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By Sunnie Huang, CBC News The story of a Newfoundland man who was struck by a moose but doesn't remember it is not just a curious tale of luck. It also highlights the complex underpinnings of human memory, a neuroscience expert says. Stephen Bromley, from Conche, N.L., struck a moose with his car on Monday, but said he had no recollection it, even days after the collision. It's not the first time that something was amiss about human memory after a moose encounter. hi-moose-car-2012 Michelle Higgins said the roof of her car was peeled back "like a sardine can" after she struck a moose. Another Newfoundlander drove about 40 kilometres with her car's roof peeled back "like a sardine can" after crashing into a moose in 2012. Three years later, she said she still can't recall the incident. The blackout doesn't surprise Scott Watter, a McMaster University professor who specializes in neuroscience, psychology and behaviour. "They are lucky in that sense, but it doesn't seem like a thing that breaks the rules of everything we know about how brains work," he told CBC News. People who sustain head trauma often have poor memory of the event, especially when tested on specific details, Watter said. Also, the more severe the injury gets, the further back the memory loss extends, Watter said. The system at the heart of our memory is a seahorse-shaped section of the brain called the hippocampus, Watter explained. It's responsible for linking different parts of human experience to form a coherent memory. In the most severe — but rare — cases of hippocampus damage, the person can no longer create or retain new memory, as seen in Christopher Nolan's 2000 box office hit Memento. ©2015 CBC/Radio-Canada.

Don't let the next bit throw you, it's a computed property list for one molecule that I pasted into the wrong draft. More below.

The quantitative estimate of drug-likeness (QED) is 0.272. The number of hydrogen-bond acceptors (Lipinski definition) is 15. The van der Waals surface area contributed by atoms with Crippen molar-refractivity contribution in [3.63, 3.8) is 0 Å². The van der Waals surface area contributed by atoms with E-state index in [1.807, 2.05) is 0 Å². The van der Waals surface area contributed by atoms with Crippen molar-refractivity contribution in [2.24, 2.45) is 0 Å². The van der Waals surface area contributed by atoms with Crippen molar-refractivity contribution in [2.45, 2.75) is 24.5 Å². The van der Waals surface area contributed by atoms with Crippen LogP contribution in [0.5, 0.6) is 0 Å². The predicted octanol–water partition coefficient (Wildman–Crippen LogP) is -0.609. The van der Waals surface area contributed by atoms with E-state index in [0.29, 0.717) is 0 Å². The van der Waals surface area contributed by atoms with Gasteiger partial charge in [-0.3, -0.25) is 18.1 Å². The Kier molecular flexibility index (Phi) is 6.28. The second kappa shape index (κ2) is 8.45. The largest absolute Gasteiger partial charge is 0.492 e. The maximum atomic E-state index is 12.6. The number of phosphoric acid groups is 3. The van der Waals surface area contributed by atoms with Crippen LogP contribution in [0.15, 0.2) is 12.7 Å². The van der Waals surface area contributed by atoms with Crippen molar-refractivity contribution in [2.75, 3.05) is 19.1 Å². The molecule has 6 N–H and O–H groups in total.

Keyword: Learning & Memory